You’ve heard of snake-oil salesmen: those mythical Old West characters who sold their unsuspecting audiences on potions they claimed would be a cure for every ill.
Today, the same type of scam is being perpetuated when it comes to social media. Some huckster knocks on your door and claims to have a panacea for all your marketing challenges. And for a price, he’ll provide you with what he claims is the secret to social media success.
You don’t want to buy what he’s selling, of course, but the challenge is distinguishing the social-media snake-oil salesmen from those who really are worth talking to. So how do you make that distinction?
Do they claim that social media is “easy” or “free”? Like anything else in business, using social media effectively takes real effort and real resources. It may not cost you anything in terms of dollars, but time spent to use it effectively will be time taken away from other things — and time is a nonrenewable resource. If someone touts social media as an “easy” or “free” way to market your business, then he or she is focused on the wrong things.
Do they encourage you to limit your use of social media? As inferred above, one of the biggest challenges your business will face in using social media effectively is giving it the right amount of time, without giving it too much time. If you’re talking to someone responsible, he or she will be as careful in recommending what you should leave out as he or she is in recommending what to include in your strategy.
Do they come to you with a predetermined list of social-media sites you should be using? Your company is unique. So is your industry, your goals, your audience and the resources you have to devote to social media (see above).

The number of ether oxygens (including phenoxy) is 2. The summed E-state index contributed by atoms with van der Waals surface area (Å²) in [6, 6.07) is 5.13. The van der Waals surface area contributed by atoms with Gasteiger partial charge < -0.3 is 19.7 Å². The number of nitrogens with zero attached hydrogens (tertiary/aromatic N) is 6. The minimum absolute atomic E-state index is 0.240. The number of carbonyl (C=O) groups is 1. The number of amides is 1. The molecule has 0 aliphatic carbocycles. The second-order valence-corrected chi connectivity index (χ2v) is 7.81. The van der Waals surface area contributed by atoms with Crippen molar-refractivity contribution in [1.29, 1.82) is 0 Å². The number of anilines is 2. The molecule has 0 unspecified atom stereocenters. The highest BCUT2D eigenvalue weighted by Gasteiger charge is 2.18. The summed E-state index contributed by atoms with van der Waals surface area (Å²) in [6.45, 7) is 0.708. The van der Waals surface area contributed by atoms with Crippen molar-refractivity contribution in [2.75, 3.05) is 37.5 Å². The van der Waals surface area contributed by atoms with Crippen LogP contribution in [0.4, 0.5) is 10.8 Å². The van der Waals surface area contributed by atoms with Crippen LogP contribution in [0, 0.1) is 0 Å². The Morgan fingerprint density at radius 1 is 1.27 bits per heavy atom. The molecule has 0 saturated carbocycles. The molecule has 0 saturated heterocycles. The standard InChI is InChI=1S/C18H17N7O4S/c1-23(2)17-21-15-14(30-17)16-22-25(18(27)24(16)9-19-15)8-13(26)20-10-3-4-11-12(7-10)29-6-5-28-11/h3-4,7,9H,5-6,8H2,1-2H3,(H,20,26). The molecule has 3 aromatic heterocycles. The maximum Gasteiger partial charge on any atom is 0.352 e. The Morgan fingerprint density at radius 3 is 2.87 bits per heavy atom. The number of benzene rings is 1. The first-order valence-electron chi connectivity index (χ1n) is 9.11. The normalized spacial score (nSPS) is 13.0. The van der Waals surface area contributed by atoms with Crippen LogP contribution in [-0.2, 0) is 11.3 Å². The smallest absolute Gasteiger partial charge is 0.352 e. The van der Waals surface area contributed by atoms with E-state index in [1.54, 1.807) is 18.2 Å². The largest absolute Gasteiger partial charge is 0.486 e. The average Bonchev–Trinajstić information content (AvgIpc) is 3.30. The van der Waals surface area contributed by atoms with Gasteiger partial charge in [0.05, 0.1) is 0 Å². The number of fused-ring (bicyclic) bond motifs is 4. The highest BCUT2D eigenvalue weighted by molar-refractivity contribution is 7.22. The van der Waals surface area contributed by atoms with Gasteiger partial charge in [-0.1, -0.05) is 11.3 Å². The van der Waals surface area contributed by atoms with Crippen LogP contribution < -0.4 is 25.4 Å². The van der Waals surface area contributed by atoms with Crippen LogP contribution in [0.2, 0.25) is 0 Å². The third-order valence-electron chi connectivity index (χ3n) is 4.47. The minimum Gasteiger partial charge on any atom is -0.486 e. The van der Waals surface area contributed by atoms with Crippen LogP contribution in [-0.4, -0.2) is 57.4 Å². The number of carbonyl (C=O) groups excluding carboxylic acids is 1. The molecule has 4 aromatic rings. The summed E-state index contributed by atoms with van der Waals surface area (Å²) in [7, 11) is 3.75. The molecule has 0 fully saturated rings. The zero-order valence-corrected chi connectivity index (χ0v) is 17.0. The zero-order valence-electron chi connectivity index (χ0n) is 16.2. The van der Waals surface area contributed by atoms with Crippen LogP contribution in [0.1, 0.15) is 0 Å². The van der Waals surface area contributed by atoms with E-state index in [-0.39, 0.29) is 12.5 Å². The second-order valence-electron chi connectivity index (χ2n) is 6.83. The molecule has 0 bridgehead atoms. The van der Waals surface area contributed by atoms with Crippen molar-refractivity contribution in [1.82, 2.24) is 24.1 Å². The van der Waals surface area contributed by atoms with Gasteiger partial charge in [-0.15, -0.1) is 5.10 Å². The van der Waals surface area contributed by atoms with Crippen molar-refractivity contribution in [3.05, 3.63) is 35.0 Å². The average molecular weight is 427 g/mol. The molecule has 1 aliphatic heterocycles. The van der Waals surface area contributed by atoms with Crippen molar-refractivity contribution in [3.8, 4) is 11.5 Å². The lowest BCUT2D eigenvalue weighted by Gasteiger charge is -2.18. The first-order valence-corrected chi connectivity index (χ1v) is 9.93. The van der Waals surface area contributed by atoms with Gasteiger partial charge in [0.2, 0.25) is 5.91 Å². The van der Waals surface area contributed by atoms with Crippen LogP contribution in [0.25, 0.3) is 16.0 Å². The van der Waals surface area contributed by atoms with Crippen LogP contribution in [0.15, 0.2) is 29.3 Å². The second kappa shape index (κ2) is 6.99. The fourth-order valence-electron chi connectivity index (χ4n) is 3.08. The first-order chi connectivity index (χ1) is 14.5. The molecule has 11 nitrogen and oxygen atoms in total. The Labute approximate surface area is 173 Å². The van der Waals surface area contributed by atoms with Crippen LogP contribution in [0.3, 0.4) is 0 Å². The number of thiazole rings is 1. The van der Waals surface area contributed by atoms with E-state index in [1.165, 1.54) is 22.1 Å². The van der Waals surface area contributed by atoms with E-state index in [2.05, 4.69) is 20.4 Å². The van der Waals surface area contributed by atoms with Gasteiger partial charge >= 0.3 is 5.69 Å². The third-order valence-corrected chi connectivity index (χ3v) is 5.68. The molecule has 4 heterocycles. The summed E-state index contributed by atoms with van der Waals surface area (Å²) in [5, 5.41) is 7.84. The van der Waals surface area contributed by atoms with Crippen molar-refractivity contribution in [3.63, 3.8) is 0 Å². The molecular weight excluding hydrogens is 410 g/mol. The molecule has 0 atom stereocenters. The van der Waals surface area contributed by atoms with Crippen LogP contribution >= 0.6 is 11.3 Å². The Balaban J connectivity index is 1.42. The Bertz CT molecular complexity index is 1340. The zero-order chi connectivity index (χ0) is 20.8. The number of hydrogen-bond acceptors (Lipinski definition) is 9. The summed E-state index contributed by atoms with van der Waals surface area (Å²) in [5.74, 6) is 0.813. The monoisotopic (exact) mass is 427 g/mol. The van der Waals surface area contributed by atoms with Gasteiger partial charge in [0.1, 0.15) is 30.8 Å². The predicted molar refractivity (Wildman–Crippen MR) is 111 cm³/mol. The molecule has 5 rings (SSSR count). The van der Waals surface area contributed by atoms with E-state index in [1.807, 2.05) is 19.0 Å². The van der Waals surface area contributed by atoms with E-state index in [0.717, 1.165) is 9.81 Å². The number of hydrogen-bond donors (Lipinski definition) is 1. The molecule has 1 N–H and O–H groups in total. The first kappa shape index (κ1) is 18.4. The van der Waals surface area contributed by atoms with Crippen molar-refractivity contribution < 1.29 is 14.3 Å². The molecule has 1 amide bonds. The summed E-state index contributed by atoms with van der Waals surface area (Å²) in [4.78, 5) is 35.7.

How, therefore, can anyone claim to know what social-media platforms you should be using before first investigating those points of difference? Those who come to you with a predetermined prescription have thought only about how they can make it easy for themselves, not how they can make it work for your business.
Do they encourage you to buy “likes” or followers? The quick-fix charlatan will promise you that — for just a little money — you can buy the appearance of popularity. Then he or she will tell you that other legitimate followers will join in, impressed by this manufactured mirage. It will seem like magic!
In the end, though, the only trick they have to offer is making your money disappear. The truth is, those who use sleight of hand only do so because they know no legitimate way to get results.
Do they have any real experience? Snake-oil salesmen use bluster to make up for a lack of substance. They may talk a good game, but you’ll want to look beyond what they say and ask for examples of what they do. If they can’t demonstrate experience in working with businesses like yours — and show outcomes — move on.
Do they understand the larger marketing and communication continuum? Social media needs to be integrated with your other marketing and communication strategies. If someone talks to you about social media without discussing its impact on your other efforts, or how it will be impacted by your other efforts, end the conversation.
Are they cheerleaders for social media, or cheerleaders for the success of your business? Those who talk about how much they love social media are missing the point. Social media isn’t inherently great — nor is it inherently evil. What matters is what it can do to make you — or your company — great. Don’t let someone’s affinity for social media cloud his or her judgment about what’s best for your business.
One more thing: as the use of social media by businesses becomes more sophisticated, it will become easier to rely on referrals from those you trust to point you toward reputable partners. Until then, however, trust your instincts. Just as it was in the Old West, when someone says anything that sounds too good to be true, it probably is.